Santana Moss experienced a lot of things during his decade-long stint with the Redskins: A trio of late season runs that ended in playoff berths in 2005, 2007 and 2012, epic victories and awful losses, and a lot of trademark ball-spins and classic first down finger-points. But one thing he didn't have while in D.C.? Stability.
From 2005-2014, the wide receiver played with a litany of quarterbacks and suited up for four coaches — Joe Gibbs for his first three years, Jim Zorn for 2008 and 2009, Mike Shanahan from 2010-2013, and Jay Gruden for his final campaign in 2014. And in an interview with CSNMA, Moss reminisced about some of his former bosses.
So who was his favorite? Well, you could've probably guessed, considering the man has three Super Bowl rings and is hailed as one of the NFL's best leaders in league history.
"For D.C., Gibbs was by far, probably the best," Moss said. "I loved Gibbs, Gibbs was the guy. And I’m not just saying that because he’s a Hall of Famer."
Moss then recalled how, in his first year with Washington, he was very impressed by Gibbs' ability to get players to buy in.
"He found a way to motivate us, and he motivated us by keeping us in pads and keeping us going after each other, and showing us that, when it gets cold, it’s Redskins football," he said. "Just all the determination that he showed, and that he wants to get us to be a part of, it really brought the team together man."
The 36-year old then moved on to give his thoughts on the other men, and delivered a very favorable review of Shanahan, a guy many people in the area aren't so high on. But in Moss' mind, Shanahan was a coach who was worthy of respect and treated his team well.
"I really liked Shanahan," the All-Pro said in a very sure tone. "I liked him. Because I feel like Shanahan allowed you to be a man. He allowed you to show what you’re made of. ‘If you’re not made of anything I can’t play you. Or I won’t play you, I won’t keep you on the team.’ And I liked that about him."
By now, the end to Shanahan's tenure is well-known: His decision to leave Robert Griffin III in the 2012 playoff game against the Seahawks in which he'd ultimately tear his ACL has been questioned and questioned since it happened, and the 2013 version of the Burgundy and Gold failed to replicate the magic they had in the year before. According to Moss, that's a real shame, because he feels like Shanahan could've done much more for the nation's capital.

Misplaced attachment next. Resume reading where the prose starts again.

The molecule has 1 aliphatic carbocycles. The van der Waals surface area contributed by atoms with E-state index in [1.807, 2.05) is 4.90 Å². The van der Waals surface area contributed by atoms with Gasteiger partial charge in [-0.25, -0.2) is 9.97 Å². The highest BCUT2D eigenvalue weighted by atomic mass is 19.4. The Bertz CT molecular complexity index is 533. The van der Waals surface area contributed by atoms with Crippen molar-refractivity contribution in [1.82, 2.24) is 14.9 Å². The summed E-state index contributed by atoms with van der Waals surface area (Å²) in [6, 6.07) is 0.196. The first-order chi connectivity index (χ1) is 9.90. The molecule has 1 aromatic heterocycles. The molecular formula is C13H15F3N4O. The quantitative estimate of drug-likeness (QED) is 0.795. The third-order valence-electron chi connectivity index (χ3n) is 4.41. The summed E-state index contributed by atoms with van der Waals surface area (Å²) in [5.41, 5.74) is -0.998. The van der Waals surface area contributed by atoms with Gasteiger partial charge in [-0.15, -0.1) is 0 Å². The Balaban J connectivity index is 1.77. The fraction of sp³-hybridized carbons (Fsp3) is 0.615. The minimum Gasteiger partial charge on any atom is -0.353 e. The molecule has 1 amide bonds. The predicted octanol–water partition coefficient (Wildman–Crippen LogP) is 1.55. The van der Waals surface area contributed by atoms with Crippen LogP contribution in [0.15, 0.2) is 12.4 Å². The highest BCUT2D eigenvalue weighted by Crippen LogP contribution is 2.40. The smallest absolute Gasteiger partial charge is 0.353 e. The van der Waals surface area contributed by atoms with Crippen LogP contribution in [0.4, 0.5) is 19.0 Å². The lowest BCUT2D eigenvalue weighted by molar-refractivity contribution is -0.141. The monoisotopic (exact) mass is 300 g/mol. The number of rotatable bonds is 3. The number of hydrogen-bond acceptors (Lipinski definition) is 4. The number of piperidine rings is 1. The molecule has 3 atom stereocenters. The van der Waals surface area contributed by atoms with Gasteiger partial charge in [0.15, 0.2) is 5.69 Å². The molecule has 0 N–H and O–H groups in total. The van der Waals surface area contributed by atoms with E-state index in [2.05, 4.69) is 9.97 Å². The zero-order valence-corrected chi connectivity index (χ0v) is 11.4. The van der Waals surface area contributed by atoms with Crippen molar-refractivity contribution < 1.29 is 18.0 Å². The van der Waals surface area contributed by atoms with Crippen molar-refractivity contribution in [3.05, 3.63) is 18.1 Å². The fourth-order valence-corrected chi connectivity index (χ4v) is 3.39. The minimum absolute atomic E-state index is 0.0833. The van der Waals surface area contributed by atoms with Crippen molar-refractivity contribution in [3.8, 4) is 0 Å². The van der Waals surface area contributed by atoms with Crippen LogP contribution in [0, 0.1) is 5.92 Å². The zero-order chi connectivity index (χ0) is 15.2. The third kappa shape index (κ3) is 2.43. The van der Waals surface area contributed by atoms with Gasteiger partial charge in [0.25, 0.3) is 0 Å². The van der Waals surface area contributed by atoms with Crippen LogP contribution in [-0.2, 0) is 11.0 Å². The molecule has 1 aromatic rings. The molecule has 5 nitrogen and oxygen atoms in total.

"You know — for whatever reason, whatever happened to cause that divorce — it’s sad, because I really feel like if he could’ve had that team a few more years, we would’ve had more playoff runs," he said.
Before transitioning to talk about the person currently in charge of the 'Skins (it should be noted that Zorn's name never came up), Moss shared a funny story about Shanahan's son Kyle, who was the offensive coordinator under his father.
"Loved Kyle, too," he said. "Kyle, at first, I didn’t know how to read him. But once I realized Kyle listens to Lil Wayne and stuff like us, I was like, ‘Hey, let’s go.’ Kyle was one of those guys, man, he comes in, listens to his Weezy, and I’m like, ‘OK then, Kyle’s one of us.'"
Finally, Moss took time to evaluate Gruden. Despite expressing some frustration about how his last year in Washington went in terms of how he was used, the wideout still thinks highly of the second-year headman.
"I like Jay," Moss explained. "Jay’s a fun loving dude. He’s a guy that everybody will love. He’s a guy that knuckleheads will try to take advantage of, and then they see the real side come out."
He continued: "I love him, great coach. I have a lot of respect for him and his brother. I liked Jay from when he was in Cincy calling those plays man. So I like him as a coach."
Whenever Moss opens up about anything Redskins-related, it's worth listening to, considering how much he saw while with the organization. Gibbs' reputation has already been cast in stone among the franchise's fans, but hearing Moss support Shanahan and Gruden, two coaches who have legacies that are far from sealed, is interesting. And, if you're looking to be a pro coach one day, Moss has provided you with a solid tip to help break the ice between you and your players.
Blast some Lil Wayne.